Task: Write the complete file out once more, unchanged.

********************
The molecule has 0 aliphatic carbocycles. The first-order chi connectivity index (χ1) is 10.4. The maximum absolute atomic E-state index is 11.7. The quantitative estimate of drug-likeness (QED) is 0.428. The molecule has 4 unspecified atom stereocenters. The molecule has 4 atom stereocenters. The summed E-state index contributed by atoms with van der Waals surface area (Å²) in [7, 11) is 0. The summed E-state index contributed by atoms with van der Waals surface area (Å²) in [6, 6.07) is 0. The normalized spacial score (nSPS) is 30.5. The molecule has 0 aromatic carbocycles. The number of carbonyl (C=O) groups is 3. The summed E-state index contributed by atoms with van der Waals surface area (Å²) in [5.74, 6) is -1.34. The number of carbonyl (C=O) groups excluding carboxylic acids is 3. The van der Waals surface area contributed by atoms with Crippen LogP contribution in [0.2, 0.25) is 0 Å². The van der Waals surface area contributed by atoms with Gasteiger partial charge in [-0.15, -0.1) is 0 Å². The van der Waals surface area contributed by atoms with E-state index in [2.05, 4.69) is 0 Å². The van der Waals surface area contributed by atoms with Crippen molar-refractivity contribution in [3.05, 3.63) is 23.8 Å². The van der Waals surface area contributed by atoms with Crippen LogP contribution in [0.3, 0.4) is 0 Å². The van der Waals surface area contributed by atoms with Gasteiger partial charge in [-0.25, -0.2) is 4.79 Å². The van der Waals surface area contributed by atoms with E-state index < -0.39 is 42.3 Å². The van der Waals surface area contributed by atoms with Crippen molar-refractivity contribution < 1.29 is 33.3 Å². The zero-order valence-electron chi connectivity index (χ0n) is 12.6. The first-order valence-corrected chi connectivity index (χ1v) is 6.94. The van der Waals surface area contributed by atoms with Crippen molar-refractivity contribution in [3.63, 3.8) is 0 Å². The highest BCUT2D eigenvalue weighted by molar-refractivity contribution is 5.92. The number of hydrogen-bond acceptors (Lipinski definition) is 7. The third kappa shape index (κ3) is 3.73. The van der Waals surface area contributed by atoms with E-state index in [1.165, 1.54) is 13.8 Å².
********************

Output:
The molecule has 0 aliphatic carbocycles. The first-order chi connectivity index (χ1) is 10.4. The maximum absolute atomic E-state index is 11.7. The quantitative estimate of drug-likeness (QED) is 0.428. The molecule has 4 unspecified atom stereocenters. The molecule has 4 atom stereocenters. The summed E-state index contributed by atoms with van der Waals surface area (Å²) in [7, 11) is 0. The summed E-state index contributed by atoms with van der Waals surface area (Å²) in [6, 6.07) is 0. The normalized spacial score (nSPS) is 30.5. The molecule has 0 aromatic carbocycles. The number of carbonyl (C=O) groups is 3. The summed E-state index contributed by atoms with van der Waals surface area (Å²) in [5.74, 6) is -1.34. The number of carbonyl (C=O) groups excluding carboxylic acids is 3. The van der Waals surface area contributed by atoms with Crippen LogP contribution in [0.2, 0.25) is 0 Å². The van der Waals surface area contributed by atoms with Gasteiger partial charge in [-0.15, -0.1) is 0 Å². The van der Waals surface area contributed by atoms with E-state index in [2.05, 4.69) is 0 Å². The van der Waals surface area contributed by atoms with Crippen molar-refractivity contribution in [3.05, 3.63) is 23.8 Å². The van der Waals surface area contributed by atoms with Crippen LogP contribution in [0.3, 0.4) is 0 Å². The van der Waals surface area contributed by atoms with Gasteiger partial charge in [-0.25, -0.2) is 4.79 Å². The van der Waals surface area contributed by atoms with E-state index < -0.39 is 42.3 Å². The van der Waals surface area contributed by atoms with Crippen molar-refractivity contribution < 1.29 is 33.3 Å². The zero-order valence-electron chi connectivity index (χ0n) is 12.6. The first-order valence-corrected chi connectivity index (χ1v) is 6.94. The van der Waals surface area contributed by atoms with Crippen molar-refractivity contribution in [3.63, 3.8) is 0 Å². The highest BCUT2D eigenvalue weighted by molar-refractivity contribution is 5.92. The number of hydrogen-bond acceptors (Lipinski definition) is 7. The third kappa shape index (κ3) is 3.73. The van der Waals surface area contributed by atoms with E-state index in [1.165, 1.54) is 13.8 Å².